Jump to content
Solvax

Rectangular 3D solid with higher center part

Recommended Posts

Solvax

Hello Experts,

 

I am drawing a 3D-solid 50x50 units with thickness 0,3 units

I want the outer part of this shape (20 units) to be 0,3 units lower than the center part which measures 30x30 units

 

In 3D rendering software I can easlity do this by knifing the shape and then moving the lines/dots/polygons.. but no idea how it's done in AutoCAD.

 

The 'REVOLVE'-command gets me the closest, but this only works to obtain round base shapes..

 

Can anyone advise me?

 

Thanks you for your time!

Share this post


Link to post
Share on other sites
ReMark

Attach a copy of the drawing to your next post and someone here will have a look at it. We need a .dwg file not an image file. Thank you.

Share this post


Link to post
Share on other sites
Solvax

I cannot add a dwg file because I cannot draw this simple shape.

I just want to have a square 3D solid with a lower (square) inner part.

The dimensions don't matter, it's just about how to achieve this.

 

Can anyone advise me on how to draw this?

Share this post


Link to post
Share on other sites
BIGAL

Draw it or scribble on a bit of paper what you want and post, you can post a jpg etc as an attachment.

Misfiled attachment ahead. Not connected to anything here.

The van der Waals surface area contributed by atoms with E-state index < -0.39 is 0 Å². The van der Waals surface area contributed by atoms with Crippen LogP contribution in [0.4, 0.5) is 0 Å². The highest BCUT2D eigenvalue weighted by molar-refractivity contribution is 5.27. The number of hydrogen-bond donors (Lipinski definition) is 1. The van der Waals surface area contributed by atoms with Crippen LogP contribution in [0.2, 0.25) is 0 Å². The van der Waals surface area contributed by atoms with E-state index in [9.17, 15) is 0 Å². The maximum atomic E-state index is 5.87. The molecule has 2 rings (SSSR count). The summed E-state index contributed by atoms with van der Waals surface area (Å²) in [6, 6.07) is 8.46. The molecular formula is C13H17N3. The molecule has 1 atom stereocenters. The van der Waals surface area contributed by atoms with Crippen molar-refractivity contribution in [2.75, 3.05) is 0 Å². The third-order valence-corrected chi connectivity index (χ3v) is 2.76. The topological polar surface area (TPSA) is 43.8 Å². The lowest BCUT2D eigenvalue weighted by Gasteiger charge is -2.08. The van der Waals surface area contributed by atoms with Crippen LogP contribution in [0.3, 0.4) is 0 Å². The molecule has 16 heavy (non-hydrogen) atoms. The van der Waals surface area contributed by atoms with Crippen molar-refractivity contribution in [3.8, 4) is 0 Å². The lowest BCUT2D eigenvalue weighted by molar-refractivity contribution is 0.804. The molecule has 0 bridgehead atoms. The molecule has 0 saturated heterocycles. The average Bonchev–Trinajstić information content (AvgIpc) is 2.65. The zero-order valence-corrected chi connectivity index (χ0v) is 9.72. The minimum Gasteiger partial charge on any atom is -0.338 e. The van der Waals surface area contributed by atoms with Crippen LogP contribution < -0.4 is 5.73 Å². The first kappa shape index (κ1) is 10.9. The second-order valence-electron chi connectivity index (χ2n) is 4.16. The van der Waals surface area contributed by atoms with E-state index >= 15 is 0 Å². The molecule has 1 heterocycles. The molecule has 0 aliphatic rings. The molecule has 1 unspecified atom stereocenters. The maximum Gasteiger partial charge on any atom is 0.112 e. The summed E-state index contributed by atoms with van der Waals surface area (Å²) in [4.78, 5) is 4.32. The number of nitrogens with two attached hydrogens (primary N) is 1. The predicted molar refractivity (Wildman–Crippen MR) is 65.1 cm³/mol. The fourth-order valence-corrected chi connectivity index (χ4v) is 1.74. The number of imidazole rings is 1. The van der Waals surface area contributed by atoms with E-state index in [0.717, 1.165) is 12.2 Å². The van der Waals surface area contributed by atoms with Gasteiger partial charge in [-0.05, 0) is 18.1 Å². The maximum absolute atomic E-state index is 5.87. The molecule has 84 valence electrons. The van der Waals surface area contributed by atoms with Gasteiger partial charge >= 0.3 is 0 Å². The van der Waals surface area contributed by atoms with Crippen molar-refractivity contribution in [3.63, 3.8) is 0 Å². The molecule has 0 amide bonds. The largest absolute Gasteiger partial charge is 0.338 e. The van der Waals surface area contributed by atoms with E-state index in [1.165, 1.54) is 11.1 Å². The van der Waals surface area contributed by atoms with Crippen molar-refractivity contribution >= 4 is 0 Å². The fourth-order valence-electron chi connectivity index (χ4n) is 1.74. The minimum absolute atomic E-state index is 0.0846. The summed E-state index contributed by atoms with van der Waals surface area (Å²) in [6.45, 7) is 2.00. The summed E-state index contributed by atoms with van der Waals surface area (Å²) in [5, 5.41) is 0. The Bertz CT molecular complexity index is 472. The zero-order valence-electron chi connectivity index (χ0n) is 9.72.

Share this post


Link to post
Share on other sites
Cad64

I just want to have a square 3D solid with a lower (square) inner part.

 

I think he wants to create something like what I'm showing below, where the center blue area is lower than the outer edges. I made this in 3ds Max, where objects like this are dead simple to create, but in Autocad, not so easy.

 

One way to create this object would be to make 2 solids and subtract one from the other. I'm not an expert with Autocad 3D though, so maybe someone else will have a simpler solution.

Box.jpg

Share this post


Link to post
Share on other sites
Dadgad
I think he wants to create something like what I'm showing below, where the center blue area is lower than the outer edges. I made this in 3ds Max, where objects like this are dead simple to create, but in Autocad, not so easy.

 

One way to create this object would be to make 2 solids and subtract one from the other. I'm not an expert with Autocad 3D though, so maybe someone else will have a simpler solution.

 

It sounds to me like three objects would be required to create this by Subtraction, since the thickness of the material is only 0.3 units, which is the same as the differential described between the inside and outer edges.

 

There would need to be two objects subtracted, one from above the desired part, and another from below it. :|

 

Bored, no work, I modeled it for you in Metric (mms).

I used LOFT to generate the RED subtraction bit, from the pair of concentric squares to the left, after moving the smaller square up by 0.3 mms.